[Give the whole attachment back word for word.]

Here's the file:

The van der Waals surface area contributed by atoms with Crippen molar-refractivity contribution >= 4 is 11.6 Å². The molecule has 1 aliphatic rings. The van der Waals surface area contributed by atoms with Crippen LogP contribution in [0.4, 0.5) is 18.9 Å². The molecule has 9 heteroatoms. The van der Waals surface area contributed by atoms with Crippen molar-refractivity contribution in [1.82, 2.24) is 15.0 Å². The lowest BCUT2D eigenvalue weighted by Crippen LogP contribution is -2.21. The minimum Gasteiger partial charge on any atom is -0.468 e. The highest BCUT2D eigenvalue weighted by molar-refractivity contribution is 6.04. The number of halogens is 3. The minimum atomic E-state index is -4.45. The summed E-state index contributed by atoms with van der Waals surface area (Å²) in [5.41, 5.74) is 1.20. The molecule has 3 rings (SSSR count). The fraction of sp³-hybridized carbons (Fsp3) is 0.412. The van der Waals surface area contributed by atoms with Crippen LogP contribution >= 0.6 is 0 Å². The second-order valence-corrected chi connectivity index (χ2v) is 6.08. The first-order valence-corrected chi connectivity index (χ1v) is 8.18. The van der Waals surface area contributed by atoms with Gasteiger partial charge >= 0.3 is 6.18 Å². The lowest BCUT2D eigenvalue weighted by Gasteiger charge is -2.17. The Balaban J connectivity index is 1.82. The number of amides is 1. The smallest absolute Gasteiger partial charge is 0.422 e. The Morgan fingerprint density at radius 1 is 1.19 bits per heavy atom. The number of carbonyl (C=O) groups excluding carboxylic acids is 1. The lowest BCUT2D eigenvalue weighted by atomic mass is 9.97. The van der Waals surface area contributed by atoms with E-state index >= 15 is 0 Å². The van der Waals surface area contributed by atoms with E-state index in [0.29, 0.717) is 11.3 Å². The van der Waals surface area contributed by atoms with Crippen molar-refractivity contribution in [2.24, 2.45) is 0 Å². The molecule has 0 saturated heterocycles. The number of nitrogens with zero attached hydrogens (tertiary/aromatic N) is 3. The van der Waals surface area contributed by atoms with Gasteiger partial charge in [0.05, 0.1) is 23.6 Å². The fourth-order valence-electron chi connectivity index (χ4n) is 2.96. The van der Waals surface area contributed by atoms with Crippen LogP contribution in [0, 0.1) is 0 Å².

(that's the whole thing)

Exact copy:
The van der Waals surface area contributed by atoms with Crippen molar-refractivity contribution >= 4 is 11.6 Å². The molecule has 1 aliphatic rings. The van der Waals surface area contributed by atoms with Crippen LogP contribution in [0.4, 0.5) is 18.9 Å². The molecule has 9 heteroatoms. The van der Waals surface area contributed by atoms with Crippen molar-refractivity contribution in [1.82, 2.24) is 15.0 Å². The lowest BCUT2D eigenvalue weighted by Crippen LogP contribution is -2.21. The minimum Gasteiger partial charge on any atom is -0.468 e. The highest BCUT2D eigenvalue weighted by molar-refractivity contribution is 6.04. The number of halogens is 3. The minimum atomic E-state index is -4.45. The summed E-state index contributed by atoms with van der Waals surface area (Å²) in [5.41, 5.74) is 1.20. The molecule has 3 rings (SSSR count). The fraction of sp³-hybridized carbons (Fsp3) is 0.412. The van der Waals surface area contributed by atoms with Crippen LogP contribution >= 0.6 is 0 Å². The second-order valence-corrected chi connectivity index (χ2v) is 6.08. The first-order valence-corrected chi connectivity index (χ1v) is 8.18. The van der Waals surface area contributed by atoms with Gasteiger partial charge >= 0.3 is 6.18 Å². The lowest BCUT2D eigenvalue weighted by Gasteiger charge is -2.17. The Balaban J connectivity index is 1.82. The number of amides is 1. The smallest absolute Gasteiger partial charge is 0.422 e. The Morgan fingerprint density at radius 1 is 1.19 bits per heavy atom. The number of carbonyl (C=O) groups excluding carboxylic acids is 1. The lowest BCUT2D eigenvalue weighted by atomic mass is 9.97. The van der Waals surface area contributed by atoms with E-state index >= 15 is 0 Å². The van der Waals surface area contributed by atoms with E-state index in [0.29, 0.717) is 11.3 Å². The van der Waals surface area contributed by atoms with Crippen molar-refractivity contribution in [2.24, 2.45) is 0 Å². The molecule has 0 saturated heterocycles. The number of nitrogens with zero attached hydrogens (tertiary/aromatic N) is 3. The van der Waals surface area contributed by atoms with Gasteiger partial charge in [0.05, 0.1) is 23.6 Å². The fourth-order valence-electron chi connectivity index (χ4n) is 2.96. The van der Waals surface area contributed by atoms with Crippen LogP contribution in [0, 0.1) is 0 Å².